The world's most trafficked mammal gets extra protection - will it be enough to save it?
They look like magical creatures from a children’s storybook. The only mammals to have scales, Pangolins are endearingly strange to look at and known for their gentle nature and intelligence.
They may be one of the planet’s oddest-looking animals, but it is another distinction which is troubling the pangolin. The mammals are believed to be the world’s most trafficked and severe poaching has brought them to the brink of extinction.
Now, the convention on trade in endangered species, CITES, has agreed to give the pangolin the highest level of international protection in an effort to save it.
A deadly tradition
Pangolins are slow moving, nocturnal creatures found across Asia and Africa. About the size of a small cat, they are completely covered with scales made of keratin – also found in human nails – which start off as soft and harden as the creatures get older.
The armour-like scales come into play when pangolins feel threatened; they curl up into a spiky ball. While that may be an excellent defence against a lion, against a poacher it is fatal. The animals are simply picked up and thrown into the back of a truck.
Over a million have been taken from the wild in the last decade. The trade is being driven principally by demand for their scales, which are used in traditional Chinese medicine.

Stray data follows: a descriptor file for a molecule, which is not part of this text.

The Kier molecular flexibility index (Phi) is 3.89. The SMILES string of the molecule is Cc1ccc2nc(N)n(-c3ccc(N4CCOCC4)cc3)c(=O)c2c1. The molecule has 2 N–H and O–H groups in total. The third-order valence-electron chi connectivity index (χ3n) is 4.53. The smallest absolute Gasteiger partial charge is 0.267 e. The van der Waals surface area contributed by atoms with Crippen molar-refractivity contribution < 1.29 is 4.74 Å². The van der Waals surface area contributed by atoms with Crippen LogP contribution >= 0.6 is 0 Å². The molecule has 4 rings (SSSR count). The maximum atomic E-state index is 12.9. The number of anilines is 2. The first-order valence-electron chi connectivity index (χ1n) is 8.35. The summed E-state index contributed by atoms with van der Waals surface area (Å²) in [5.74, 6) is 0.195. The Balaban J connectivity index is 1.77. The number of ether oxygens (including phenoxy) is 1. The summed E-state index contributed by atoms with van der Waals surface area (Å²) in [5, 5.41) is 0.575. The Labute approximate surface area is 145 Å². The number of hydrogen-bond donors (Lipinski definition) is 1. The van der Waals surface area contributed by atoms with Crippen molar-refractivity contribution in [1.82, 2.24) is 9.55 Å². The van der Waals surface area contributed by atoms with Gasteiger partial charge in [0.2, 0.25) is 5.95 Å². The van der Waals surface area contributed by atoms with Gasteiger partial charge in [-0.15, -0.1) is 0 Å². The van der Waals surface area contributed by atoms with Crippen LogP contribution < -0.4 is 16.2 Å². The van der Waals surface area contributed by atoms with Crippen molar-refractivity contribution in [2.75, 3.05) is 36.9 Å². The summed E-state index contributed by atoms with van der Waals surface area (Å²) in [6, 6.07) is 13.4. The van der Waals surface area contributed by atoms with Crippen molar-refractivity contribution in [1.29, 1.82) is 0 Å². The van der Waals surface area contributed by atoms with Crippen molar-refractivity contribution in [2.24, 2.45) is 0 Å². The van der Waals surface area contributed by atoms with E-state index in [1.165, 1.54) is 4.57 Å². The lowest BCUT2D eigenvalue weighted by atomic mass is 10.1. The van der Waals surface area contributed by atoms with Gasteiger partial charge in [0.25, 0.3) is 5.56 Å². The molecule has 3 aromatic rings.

Recently Hong Kong officials said they discovered more than 4,000 kilograms of African pangolin scales hidden in cargo labelled "sliced plastics" from Cameroon.
The haul, worth $1.25 million, was estimated to represent between 1,100 and 6,600 pangolins.
Until now, the trade in Asian pangolins was banned but trade in African ones was not. That not only greatly increased demand for the African animal, it allowed Asian pangolins to be passed off as legal African ones.
Now eight species of the mammal across Asia and Africa are to be protected by a complete ban on trade.
"This is a huge win and rare piece of good news for some of the world's most trafficked and endangered animals," Ginette Hemley from WWF told the BBC.
"Giving Pangolins full protection under Cites will eliminate any question about legality of trade, making it harder for criminals to traffic them and increasing the consequences for those who do."
Have you read? The $23 billion trade destroying our planet Can new technologies stop poaching? The future of Africa’s wildlife is in African hands
SOURCE: World Economic Forum